In today’s seemingly irreconcilable world of polarity, divisiveness and deaf ears, a powerful leader has said enough.
Will we listen?
Over the raucous screeching of talk show hosts, in a moment that drowns out singularly-focused, lock-step legislators and smothering the self-righteous din of coffee klatches where over simplicity solves complex social problems, a rational voice says stop.
In an admonition from which we all could learn, Pope Francis this week said the Catholic Church had become so focused on digging in its heels on social issues it was overshadowing its mission which could bring down the church “like a house of cards.”
In the first extensive interview since becoming pope, Francis told a group of Jesuit journals that while he embraces traditional church teachings, he’s “not a right-winger.”
“This church … is the home of all, not a small chapel that can hold only a small group of selected people,” he said. “We must not reduce the bosom of the universal church to a nest protecting our mediocrity.”
The pope’s message comes amid rumblings within some Catholic advocacy groups and bishops who have noticed his unwillingness to talk about abortion or gay marriage. Bishop Thomas Tobin of Rhode Island reportedly told his diocesan newspaper that he was “a little bit disappointed in Pope Francis” for not speaking out on abortion.
The pope has answered saying in essence we’re bigger than that. Our mission, our duty is bigger than single divisive issues. He said the first thing the church needs is an adjustment of “attitude.”
The interview follows a comment that produced headlines on homosexuality when he said “who am I to judge.” In the most recent interview, Francis went further in his thinking saying “A person once asked me, in a provocative manner, if I approved of homosexuality. I replied with another question: ‘Tell me: when God looks at a gay person, does he endorse the existence of this person with love, or reject and condemn this person?’ We must always consider the person.”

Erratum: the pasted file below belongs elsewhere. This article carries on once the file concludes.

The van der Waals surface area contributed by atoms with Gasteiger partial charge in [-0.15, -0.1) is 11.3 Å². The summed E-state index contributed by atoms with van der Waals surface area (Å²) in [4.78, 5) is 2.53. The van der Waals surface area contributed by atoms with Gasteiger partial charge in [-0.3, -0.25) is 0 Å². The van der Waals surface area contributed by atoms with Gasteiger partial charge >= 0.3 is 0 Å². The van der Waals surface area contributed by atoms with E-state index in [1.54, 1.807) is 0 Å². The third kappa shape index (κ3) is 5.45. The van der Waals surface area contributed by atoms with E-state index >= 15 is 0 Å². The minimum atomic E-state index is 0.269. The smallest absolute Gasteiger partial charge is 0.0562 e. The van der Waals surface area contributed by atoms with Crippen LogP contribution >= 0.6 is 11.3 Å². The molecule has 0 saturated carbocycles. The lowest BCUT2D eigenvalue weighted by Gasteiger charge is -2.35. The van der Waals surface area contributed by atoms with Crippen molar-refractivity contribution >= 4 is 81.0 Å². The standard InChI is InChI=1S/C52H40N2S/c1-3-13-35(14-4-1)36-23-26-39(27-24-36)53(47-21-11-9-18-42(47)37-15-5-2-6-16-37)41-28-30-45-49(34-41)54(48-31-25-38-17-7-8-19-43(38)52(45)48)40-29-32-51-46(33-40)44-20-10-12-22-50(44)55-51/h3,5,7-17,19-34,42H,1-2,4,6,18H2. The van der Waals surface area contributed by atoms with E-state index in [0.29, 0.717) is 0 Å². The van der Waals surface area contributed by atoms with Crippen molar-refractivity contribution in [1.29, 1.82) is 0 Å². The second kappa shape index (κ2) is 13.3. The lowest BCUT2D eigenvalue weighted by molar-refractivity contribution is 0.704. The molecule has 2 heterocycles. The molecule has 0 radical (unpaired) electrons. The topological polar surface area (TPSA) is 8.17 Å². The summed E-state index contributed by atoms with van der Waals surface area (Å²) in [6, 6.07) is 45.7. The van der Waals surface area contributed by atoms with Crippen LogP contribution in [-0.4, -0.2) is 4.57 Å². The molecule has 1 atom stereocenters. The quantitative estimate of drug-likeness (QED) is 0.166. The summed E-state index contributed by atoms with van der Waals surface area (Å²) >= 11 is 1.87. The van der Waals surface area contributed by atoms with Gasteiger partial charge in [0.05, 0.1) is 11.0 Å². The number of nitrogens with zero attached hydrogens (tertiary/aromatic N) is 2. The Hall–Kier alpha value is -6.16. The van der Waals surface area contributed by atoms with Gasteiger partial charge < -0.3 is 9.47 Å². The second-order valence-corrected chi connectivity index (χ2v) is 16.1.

Now superimpose that rationale on our political scene in which some elected officials are willing to symbolically burn down the house rather than capitulate on “principle.” These few but influential lawmakers see their mission not one of representation for all people but to wage a singular crusade for a select few.
Francis said pastors “must be people who can warm the hearts of the people, who walk through the dark night with them, who know how to dialogue … the people of God want pastors, not clergy acting like bureaucrats or government officials.”
Here we differ with the pope. We do not think bureaucrats or government officials are beyond saving.
The pope’s advice should be taken seriously not just by Catholics but by everyone.
In today’s world where compromise is considered capitulation or greeted with suspicion, we need an acceptance that a middle ground is reasonable, rationale and even progressive.
Where disagreement tends to rip apart families and communities, we need mutual respect for a person’s individuality of thought.
At a time when we all face an uncertain future, we need leaders who can take the good of all sides and forge a reasonable answer rather than blindly champion a single cause.
Not just religious leaders, but all leaders whether in global seats of power or just around the coffee table.
Other view on this topic:
“I’m giddy. Pope Francis is saying what every faithful lay Catholic knows: To be effective in the modern world, the Church must refocus on what Christ actually taught us: to proclaim God’s love and good news for the poor, the vulnerable and the forgotten,”
Director of Catholics United